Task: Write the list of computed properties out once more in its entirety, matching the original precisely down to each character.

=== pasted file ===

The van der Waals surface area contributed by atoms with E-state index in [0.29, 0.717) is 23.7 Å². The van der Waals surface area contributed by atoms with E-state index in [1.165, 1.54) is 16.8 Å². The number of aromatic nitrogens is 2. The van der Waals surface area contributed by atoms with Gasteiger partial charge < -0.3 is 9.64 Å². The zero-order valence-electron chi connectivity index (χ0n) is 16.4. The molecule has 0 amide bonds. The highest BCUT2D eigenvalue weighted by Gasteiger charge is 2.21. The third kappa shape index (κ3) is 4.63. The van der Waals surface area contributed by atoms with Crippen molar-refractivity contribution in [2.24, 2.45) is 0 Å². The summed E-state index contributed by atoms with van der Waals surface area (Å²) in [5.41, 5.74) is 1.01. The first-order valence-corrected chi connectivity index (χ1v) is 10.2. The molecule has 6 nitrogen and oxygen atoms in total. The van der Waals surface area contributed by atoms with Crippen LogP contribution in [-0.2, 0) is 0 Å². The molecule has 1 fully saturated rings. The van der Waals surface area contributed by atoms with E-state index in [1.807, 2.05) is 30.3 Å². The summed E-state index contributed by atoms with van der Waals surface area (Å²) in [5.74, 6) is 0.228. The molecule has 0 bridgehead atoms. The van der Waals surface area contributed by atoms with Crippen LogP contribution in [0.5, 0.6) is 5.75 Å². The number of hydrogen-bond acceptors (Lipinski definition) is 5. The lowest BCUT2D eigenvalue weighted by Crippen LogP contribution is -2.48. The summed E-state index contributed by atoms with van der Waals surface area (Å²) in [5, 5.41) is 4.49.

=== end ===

The van der Waals surface area contributed by atoms with E-state index in [0.29, 0.717) is 23.7 Å². The van der Waals surface area contributed by atoms with E-state index in [1.165, 1.54) is 16.8 Å². The number of aromatic nitrogens is 2. The van der Waals surface area contributed by atoms with Gasteiger partial charge < -0.3 is 9.64 Å². The zero-order valence-electron chi connectivity index (χ0n) is 16.4. The molecule has 0 amide bonds. The highest BCUT2D eigenvalue weighted by Gasteiger charge is 2.21. The third kappa shape index (κ3) is 4.63. The van der Waals surface area contributed by atoms with Crippen molar-refractivity contribution in [2.24, 2.45) is 0 Å². The summed E-state index contributed by atoms with van der Waals surface area (Å²) in [5.41, 5.74) is 1.01. The first-order valence-corrected chi connectivity index (χ1v) is 10.2. The molecule has 6 nitrogen and oxygen atoms in total. The van der Waals surface area contributed by atoms with Crippen LogP contribution in [-0.2, 0) is 0 Å². The molecule has 1 fully saturated rings. The van der Waals surface area contributed by atoms with E-state index in [1.807, 2.05) is 30.3 Å². The summed E-state index contributed by atoms with van der Waals surface area (Å²) in [5.74, 6) is 0.228. The molecule has 0 bridgehead atoms. The van der Waals surface area contributed by atoms with Crippen LogP contribution in [0.5, 0.6) is 5.75 Å². The number of hydrogen-bond acceptors (Lipinski definition) is 5. The lowest BCUT2D eigenvalue weighted by Crippen LogP contribution is -2.48. The summed E-state index contributed by atoms with van der Waals surface area (Å²) in [5, 5.41) is 4.49.